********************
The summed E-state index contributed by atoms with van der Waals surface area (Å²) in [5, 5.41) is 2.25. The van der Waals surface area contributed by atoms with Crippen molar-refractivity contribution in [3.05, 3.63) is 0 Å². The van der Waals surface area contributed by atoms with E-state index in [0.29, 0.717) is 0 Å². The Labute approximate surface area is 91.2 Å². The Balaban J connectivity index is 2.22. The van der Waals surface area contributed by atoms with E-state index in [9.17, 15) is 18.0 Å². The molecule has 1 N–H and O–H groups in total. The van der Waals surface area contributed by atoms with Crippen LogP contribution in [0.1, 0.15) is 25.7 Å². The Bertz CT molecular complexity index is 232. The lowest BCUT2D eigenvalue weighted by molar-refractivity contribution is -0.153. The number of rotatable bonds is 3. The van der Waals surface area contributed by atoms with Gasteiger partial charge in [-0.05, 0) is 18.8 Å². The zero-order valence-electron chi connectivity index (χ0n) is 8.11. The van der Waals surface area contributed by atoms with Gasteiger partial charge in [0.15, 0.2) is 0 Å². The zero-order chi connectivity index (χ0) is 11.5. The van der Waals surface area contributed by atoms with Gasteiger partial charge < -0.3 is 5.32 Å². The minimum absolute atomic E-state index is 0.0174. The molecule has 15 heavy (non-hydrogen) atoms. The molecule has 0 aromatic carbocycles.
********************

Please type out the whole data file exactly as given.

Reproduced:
The summed E-state index contributed by atoms with van der Waals surface area (Å²) in [5, 5.41) is 2.25. The van der Waals surface area contributed by atoms with Crippen molar-refractivity contribution in [3.05, 3.63) is 0 Å². The van der Waals surface area contributed by atoms with E-state index in [0.29, 0.717) is 0 Å². The Labute approximate surface area is 91.2 Å². The Balaban J connectivity index is 2.22. The van der Waals surface area contributed by atoms with E-state index in [9.17, 15) is 18.0 Å². The molecule has 1 N–H and O–H groups in total. The van der Waals surface area contributed by atoms with Crippen LogP contribution in [0.1, 0.15) is 25.7 Å². The Bertz CT molecular complexity index is 232. The lowest BCUT2D eigenvalue weighted by molar-refractivity contribution is -0.153. The number of rotatable bonds is 3. The van der Waals surface area contributed by atoms with Gasteiger partial charge in [-0.05, 0) is 18.8 Å². The zero-order valence-electron chi connectivity index (χ0n) is 8.11. The van der Waals surface area contributed by atoms with Gasteiger partial charge in [0.15, 0.2) is 0 Å². The zero-order chi connectivity index (χ0) is 11.5. The van der Waals surface area contributed by atoms with Gasteiger partial charge < -0.3 is 5.32 Å². The minimum absolute atomic E-state index is 0.0174. The molecule has 15 heavy (non-hydrogen) atoms. The molecule has 0 aromatic carbocycles.